Missionary, author; b. Detroit, Mich., Jan. 6, 1842;d. Washington, D.C., April 18, 1928. He was the ninth child of Robert J. and Frances (O'Shea) Elliott. After attending St. Anne's School, Detroit, and the University of Notre Dame, South Bend, Ind., he began to study law in Cincinnati, Ohio. At the outbreak of the Civil War, he enlisted in the 5th Ohio Infantry, and he fought at Port Republic, Chancellorsville, and Gettysburg. After the war, he resumed his study of law in Detroit where, after admission to the bar, he opened a law office. When Father Isaac hecker lectured there in May 1868, Elliott was in the audience. Three months later he joined the paulists; he was ordained on May 25, 1872, and began his missionary career, which continued with few interruptions for more than 25 years. An effective preacher, he also became a leader in the temperance crusade and was actively identified with the Catholic Total Abstinence Union.
In 1886 he temporarily left mission work to become Hecker's companion during his declining years. At Abp. John J. keane's suggestion, Elliott recorded his conversations with Hecker, using them for a biography of Hecker, which first appeared serially in 1890–91 in the Catholic World (v. 51–53). In 1891 it was published in book form as The Life of Father Hecker. A French translation and adaptation appeared in 1897 and figured largely in the americanism controversy.
In 1893 Elliott inaugurated, on a national scale, missions to non-Catholics, organizing for that purpose diocesan mission bands in the dioceses of New York; Cleveland, Ohio; Pittsburgh, Pa.; Hartford, Conn.; and Providence, R.I. To aid the missionaries financially and to disseminate Catholic literature, he and Alexander P. Doyle, CSP, founded the Catholic Missionary Union and the Missionary magazine. Elliott also raised funds for the establishment of the Apostolic Mission House, a training center for mission work on the campus of The Catholic University of America, Washington, D.C., and became its first rector in 1902. Except for the years from 1909 to 1912 when he served as general consultor of the Paulist community in New York City, he spent the remainder of his life at the Mission House as rector, professor, and staff writer for the Missionary. His published works include Missions to Non-Catholics (New York 1893), The Life of Christ (New York 1902), Jesus Crucified (New York 1906), Parish Sermons (New York 1913), The Spiritual Life (New York 1914), Manual of Missions (Washington 1922), A Retreat for Priests (Washington 1924), A Retreat for Nuns (Washington 1925), Mission Sermons (Washington 1926), and a translation from the German of The Sermons of John Tauler (Washington 1910).
Bibliography: Apart from a short sketch of 17 pages in j. mcsorley, Father Hecker and His Friends (2d ed. St. Louis 1953), there is no published life of Father Elliott. His papers and correspondence are in the Paulist Fathers Archives, New York City.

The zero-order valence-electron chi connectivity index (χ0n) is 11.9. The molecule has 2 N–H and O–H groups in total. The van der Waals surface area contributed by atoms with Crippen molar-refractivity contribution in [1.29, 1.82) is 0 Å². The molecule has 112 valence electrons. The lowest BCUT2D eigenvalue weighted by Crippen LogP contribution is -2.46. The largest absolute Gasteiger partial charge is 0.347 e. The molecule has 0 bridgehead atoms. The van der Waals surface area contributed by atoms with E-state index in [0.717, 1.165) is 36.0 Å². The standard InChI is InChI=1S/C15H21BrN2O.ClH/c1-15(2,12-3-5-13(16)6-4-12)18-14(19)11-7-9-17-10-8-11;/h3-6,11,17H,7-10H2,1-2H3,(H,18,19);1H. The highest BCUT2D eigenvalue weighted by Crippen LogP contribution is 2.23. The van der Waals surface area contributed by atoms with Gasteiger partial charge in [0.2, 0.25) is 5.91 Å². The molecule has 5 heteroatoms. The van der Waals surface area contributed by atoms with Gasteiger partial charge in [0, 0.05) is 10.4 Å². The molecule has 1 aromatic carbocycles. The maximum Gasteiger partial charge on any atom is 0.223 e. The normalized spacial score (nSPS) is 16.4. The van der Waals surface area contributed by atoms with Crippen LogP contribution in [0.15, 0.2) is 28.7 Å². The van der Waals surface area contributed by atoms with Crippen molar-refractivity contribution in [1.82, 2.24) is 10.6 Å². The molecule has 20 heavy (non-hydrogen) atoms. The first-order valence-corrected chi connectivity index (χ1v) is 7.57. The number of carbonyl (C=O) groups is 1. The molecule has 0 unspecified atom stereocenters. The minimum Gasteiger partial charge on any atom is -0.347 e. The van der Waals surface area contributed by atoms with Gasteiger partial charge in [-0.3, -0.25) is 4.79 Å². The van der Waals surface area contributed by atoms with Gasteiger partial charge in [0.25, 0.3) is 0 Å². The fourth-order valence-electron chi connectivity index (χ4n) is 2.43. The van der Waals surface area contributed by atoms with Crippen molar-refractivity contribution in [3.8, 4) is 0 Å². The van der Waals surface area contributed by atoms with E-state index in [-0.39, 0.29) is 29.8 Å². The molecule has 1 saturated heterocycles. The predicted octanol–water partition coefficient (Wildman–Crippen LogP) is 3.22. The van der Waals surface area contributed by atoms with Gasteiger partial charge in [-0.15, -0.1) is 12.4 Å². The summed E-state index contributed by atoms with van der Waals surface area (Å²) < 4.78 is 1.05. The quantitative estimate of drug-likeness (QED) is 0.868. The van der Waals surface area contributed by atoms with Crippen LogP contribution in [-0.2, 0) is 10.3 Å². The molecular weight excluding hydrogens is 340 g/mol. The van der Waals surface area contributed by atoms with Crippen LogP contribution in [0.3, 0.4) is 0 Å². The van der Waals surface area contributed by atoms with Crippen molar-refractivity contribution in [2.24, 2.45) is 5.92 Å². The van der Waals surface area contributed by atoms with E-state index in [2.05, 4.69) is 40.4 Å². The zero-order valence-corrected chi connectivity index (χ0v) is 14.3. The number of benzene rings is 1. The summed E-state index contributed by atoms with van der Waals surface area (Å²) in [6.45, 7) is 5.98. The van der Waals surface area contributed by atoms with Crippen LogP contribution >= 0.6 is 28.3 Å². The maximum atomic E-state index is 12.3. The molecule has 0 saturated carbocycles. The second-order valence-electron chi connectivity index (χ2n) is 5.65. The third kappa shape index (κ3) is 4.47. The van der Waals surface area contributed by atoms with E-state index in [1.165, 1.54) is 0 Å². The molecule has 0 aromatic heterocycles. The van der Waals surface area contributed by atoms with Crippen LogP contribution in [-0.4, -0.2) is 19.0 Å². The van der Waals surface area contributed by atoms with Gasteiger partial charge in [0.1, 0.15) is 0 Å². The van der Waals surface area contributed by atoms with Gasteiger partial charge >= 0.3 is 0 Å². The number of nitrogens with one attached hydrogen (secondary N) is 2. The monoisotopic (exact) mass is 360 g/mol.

"Elliott, Walter." New Catholic Encyclopedia. . Encyclopedia.com. (December 11, 2018). https://www.encyclopedia.com/religion/encyclopedias-almanacs-transcripts-and-maps/elliott-walter
"Elliott, Walter." New Catholic Encyclopedia. . Retrieved December 11, 2018 from Encyclopedia.com: https://www.encyclopedia.com/religion/encyclopedias-almanacs-transcripts-and-maps/elliott-walter
Encyclopedia.com gives you the ability to cite reference entries and articles according to common styles from the Modern Language Association (MLA), The Chicago Manual of Style, and the American Psychological Association (APA).
Within the “Cite this article” tool, pick a style to see how all available information looks when formatted according to that style. Then, copy and paste the text into your bibliography or works cited list.
Because each style has its own formatting nuances that evolve over time and not all information is available for every reference entry or article, Encyclopedia.com cannot guarantee each citation it generates. Therefore, it’s best to use Encyclopedia.com citations as a starting point before checking the style against your school or publication’s requirements and the most-recent information available at these sites:
Modern Language Association
The Chicago Manual of Style
American Psychological Association
- Most online reference entries and articles do not have page numbers. Therefore, that information is unavailable for most Encyclopedia.com content. However, the date of retrieval is often important. Refer to each style’s convention regarding the best way to format page numbers and retrieval dates.
- In addition to the MLA, Chicago, and APA styles, your school, university, publication, or institution may have its own requirements for citations. Therefore, be sure to refer to those guidelines when editing your bibliography or works cited list.